If you’re just getting your first message from a public relations (PR) professional, and you are wondering why you’re being graced with our august presence, this article is for you. And, if you’re among those who receive dozens of seemingly pointless emails from PR people, and you’re wondering what in the blue blazes is going through our minds, this article is definitely for you.
I’m Erik Sebellin-Ross, one of the very PR people writing to you every day. I’ve been in PR for four years now, and I work for a firm named Peppercom Strategic Communications (shameless plug: We have a blog, too). My goal is to shed some light on what we do, how we work, and, more importantly, what we can do for you, hopefully turning an interruption into an opportunity. You really need to know all this because, as blogs become increasingly influential from a marketing perspective, more and more of us are going to contact you.
Why are PR people writing to me?
We want you to write something that would benefit the companies we represent. We feel your readers are a part of an audience that buys our client’s products, or invests in their stocks, and we want your readers to act — to start buying or, at least, start liking. And we’re talking to you, specifically, because we’ve checked you out and think you have a sufficient number of readers or influence to make our time investment worthwhile.
Less common, but still a possibility, is the networking angle. We want to be in with all of the right people, we want to be able to direct or friends and co-workers in the field towards the right people, and we want a big rolodex. This helps us in our careers, but it can also help you as your PR contacts change jobs to different companies or industries.
How do PR people find me?
As you know, there are a lot of blogs out there. Finding the right ones – the ones with the biggest or most appropriate audience – is difficult. We use a range of search engines (such as Technorati, Google Blog Search, etc.) and services (www.MediaMapOnline.com, a database of journalists and bloggers, for example), and we also look at blogrolls. Unfortunately, the process runs into snags, and you can sometimes find yourself receiving information that has little or no connection to you.
All right, so let’s talk about the irritating emails
So you’ve been discovered, and now the torrent of emails begins. If we’ve done our homework, you’ll instantly see the value of the information and will create a post based on the information we sent you or ask us for more information.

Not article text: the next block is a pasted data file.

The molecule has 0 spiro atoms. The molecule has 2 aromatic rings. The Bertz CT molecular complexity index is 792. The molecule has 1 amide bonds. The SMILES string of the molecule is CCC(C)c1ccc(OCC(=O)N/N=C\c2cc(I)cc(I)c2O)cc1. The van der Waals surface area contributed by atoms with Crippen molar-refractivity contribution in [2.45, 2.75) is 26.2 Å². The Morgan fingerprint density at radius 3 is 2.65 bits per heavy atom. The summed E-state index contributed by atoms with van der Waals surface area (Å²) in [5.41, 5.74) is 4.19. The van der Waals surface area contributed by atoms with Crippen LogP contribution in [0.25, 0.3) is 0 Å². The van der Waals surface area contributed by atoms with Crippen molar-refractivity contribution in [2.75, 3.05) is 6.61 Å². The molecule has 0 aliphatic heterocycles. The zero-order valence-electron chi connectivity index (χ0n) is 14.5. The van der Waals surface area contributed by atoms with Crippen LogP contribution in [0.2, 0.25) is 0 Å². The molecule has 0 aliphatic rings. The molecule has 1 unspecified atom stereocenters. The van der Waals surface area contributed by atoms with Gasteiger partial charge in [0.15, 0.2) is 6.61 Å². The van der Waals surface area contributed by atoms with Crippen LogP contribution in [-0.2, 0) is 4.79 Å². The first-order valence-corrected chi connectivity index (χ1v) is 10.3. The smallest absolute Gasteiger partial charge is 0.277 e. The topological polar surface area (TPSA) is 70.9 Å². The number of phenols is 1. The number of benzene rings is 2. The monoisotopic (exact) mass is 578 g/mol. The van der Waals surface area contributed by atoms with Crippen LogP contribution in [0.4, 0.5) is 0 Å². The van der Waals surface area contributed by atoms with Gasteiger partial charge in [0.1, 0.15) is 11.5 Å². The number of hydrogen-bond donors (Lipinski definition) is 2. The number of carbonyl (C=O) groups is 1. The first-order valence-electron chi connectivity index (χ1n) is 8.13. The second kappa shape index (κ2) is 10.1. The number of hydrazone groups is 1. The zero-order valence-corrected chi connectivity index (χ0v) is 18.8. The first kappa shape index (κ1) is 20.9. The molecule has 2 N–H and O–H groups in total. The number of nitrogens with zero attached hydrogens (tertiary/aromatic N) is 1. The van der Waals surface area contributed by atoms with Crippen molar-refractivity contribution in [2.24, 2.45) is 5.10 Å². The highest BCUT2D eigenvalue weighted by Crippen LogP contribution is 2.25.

But sometimes PR professionals (fresh-faced interns and grizzled veterans alike) make honest mistakes. Or, worse, don’t do their homework. They build lists of targets without ensuring that every single target is perfect, and they blast out an email using the blind carbon copy feature…and suffer the consequences. Of which there are rarely any – unless we’ve pitched ValleyWag. In the process, of course, we basically spam you and ensure you hate seeing our names appear in your inbox. If it is the former, we truly are sorry. If it is the latter, I’m even more sorry.
What can PR people do for me?
A big part of our job is to provide information, so, if you have questions about a company, product, or service, PR people can help you get the answers. If you want to speak with an executive, engineer, designer, or other employee, we can help you there, too – we even book meetings. If you want to review a product, or try out a service, you guessed it: we can help with this, too.
The best and fastest way to find a PR contact is to go to the website of a company you’re interested in and find their press or media page. This is regularly found under the “About Us” or “Contact Us” pages. Another alternative is to look for a press release – we almost always list our contact information on these.
A snag you might hit
PR people need to be “strategic.” This means that, because we work under tight budgets and have limited resources, we have to pick and choose our battles. So, as much as we’d like to work with every single publication and blog, regardless of size, we realistically cannot. When you contact us, we’ll sometimes ask you to tell us about who reads your blog, what kind of traffic you get, and what you want to write about so we can decide if we can devote time to you. If you’re turned down because you’re too small, consider banding together with a group of similar bloggers and approach the PR person as a unified group to increase your value.
So bottom line this for me
When we write to you, take a moment to look beyond our email. Think about what are you writing about, or planning to write about, and ask yourself if a PR person can help you get more information. Another thing to consider is whether a fellow blogger could benefit from some information you just received. Forwarding it to them could earn you brownie points that would translate into traffic. Every message from us is an opportunity!
Erik Sebellin-Ross is a senior account executive in Peppercom Strategic Communication’s San Francisco office. He can be reached directly at [email protected]